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Bill on education plan gets tentative House OK


The House of Delegates gave preliminary approval yesterday to a bill that would reaffirm Maryland's commitment to a $1.3 billion-a-year education plan by erasing the chance for lawmakers to say that the state can't afford the program.

After vigorous debate, the Democratic majority in the House beat back efforts by Republicans to maintain a "trigger provision" as part of the education funding plan.

Democrats say they need to remove the trigger-vote clause -- inserted as a last-minute compromise in 2002 to win passage for the schools plan by requiring a legislative resolution in March asserting that money is available -- because the attorney general's office says it is likely unconstitutional.

But Republicans countered that lawmakers should abide by the two-year-old deal as a show of fiscal responsibility.

A final House vote on removing the trigger is expected today.

"It was a bad day for the taxpayer in Annapolis today," said Gov. Robert L. Ehrlich Jr. during an afternoon radio interview. "The bottom line to this was they didn't have the money then, and they don't have the money now."

Ehrlich and other top lawmakers recognize that if the House bill clears the Senate, it presents an excruciating dilemma for the governor.

If Ehrlich signs it, he would re-establish his commitment to the education program, even if his slots bill -- his idea of how to pay for much of it -- fails. Without slots, Ehrlich says, the schools plan must be scaled back because he won't support a tax increase.

If he vetoes it, critics will accuse him of turning his back on education, a politically untenable position. "This bill will frame the entire budget debate around the future funding for education," said House Speaker Michael E. Busch.

Republicans offered amendments yesterday to save the trigger. One would have delayed the vote on the resolution until next year; a second would have pushed it to April instead of March.

House Minority Whip Anthony J. O'Donnell of Calvert County said the trigger clause was inserted into the education bill, commonly known as the Thornton plan, as a last-minute compromise to alleviate concerns of those worried that the program was about to pass with no way to pay for it.

"Metaphorically, the trigger for Thornton was a safety valve," O'Donnell said. "It was put in place to prevent a catastrophic failure. Removal of the trigger mechanism ... will cause that catastrophic failure."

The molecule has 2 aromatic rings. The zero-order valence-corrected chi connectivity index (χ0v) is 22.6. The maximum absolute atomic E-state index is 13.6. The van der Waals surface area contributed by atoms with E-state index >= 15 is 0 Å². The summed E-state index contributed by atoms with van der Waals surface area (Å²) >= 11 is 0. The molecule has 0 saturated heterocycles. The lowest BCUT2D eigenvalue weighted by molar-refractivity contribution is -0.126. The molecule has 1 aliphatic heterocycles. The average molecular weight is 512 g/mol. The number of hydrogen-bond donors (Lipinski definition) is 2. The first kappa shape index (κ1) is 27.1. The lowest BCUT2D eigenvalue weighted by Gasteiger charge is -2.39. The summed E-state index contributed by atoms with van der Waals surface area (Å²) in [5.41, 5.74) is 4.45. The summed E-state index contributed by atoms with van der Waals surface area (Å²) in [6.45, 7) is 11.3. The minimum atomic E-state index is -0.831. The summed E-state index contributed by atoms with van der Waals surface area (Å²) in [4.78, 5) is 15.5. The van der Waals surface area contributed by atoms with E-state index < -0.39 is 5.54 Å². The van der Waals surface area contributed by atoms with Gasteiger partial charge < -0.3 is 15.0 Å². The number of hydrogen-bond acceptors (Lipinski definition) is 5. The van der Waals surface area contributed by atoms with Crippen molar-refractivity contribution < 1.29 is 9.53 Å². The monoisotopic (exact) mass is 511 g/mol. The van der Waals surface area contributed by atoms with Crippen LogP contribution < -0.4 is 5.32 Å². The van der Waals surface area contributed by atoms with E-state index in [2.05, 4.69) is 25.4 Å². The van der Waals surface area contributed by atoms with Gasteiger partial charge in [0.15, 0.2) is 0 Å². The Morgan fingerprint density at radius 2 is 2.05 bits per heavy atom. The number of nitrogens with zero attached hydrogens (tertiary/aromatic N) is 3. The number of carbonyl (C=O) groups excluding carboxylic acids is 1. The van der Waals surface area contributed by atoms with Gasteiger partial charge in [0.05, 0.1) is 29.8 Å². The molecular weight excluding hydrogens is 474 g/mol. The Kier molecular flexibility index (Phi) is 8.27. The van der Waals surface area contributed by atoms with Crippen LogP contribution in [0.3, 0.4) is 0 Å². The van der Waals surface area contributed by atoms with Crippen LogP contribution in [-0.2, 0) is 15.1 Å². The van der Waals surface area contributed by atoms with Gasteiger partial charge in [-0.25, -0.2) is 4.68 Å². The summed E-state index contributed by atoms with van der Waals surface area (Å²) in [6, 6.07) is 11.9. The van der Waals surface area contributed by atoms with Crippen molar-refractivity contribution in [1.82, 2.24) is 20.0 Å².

Ehrlich called the education plan a "unilateral mandate" imposed by the General Assembly in an election year with no way to pay for it.

"Do I want to fund it? Yes," Ehrlich said during the radio interview. "Do I want to fund it with their revenue source? No."

Under the 2002 law, the trigger-resolution vote must occur by March 3, and a "no" vote would cut schools funding in half. By eliminating the resolution provision, Republicans said the Assembly would be shirking its responsibility to figure out how to pay for the plan.

But Democrats responded that their work this year -- on a slots bill, on sales taxes or other potential revenues -- was built around the need to generate funding to pay for the popular education initiative. The Thornton plan was developed by a study commission seeking to equalize funding between richer and poorer school systems.

If the trigger is left in place, Democrats said, proponents or opponents of the plan would likely go to court, placing the future of the plan in jeopardy.

"This bill simply cleans up the law," said Del. Anne Healey, a Prince George's County Democrat. "There is a cloud over it."

While all three amendments were defeated largely along party lines (Democrats outnumber Republicans in the House 98-43), some of Ehrlich's closest Democratic allies sided with Republicans. Baltimore County Dels. John S. Arnick and Joseph J. "Sonny" Minnick broke with their party and voted for the amendment moving the trigger vote to next year, along with Dels. Kevin Kelly of Western Maryland and Van T. Mitchell of Charles County.

Assembly on Baltimoresun.com

Learn the names of your representatives and how to contact them and how to register to vote.

Read the text of proposed legislation, including the governor's slots bill, SB 197.

Review Sun coverage of the General Assembly, and contact the writers.


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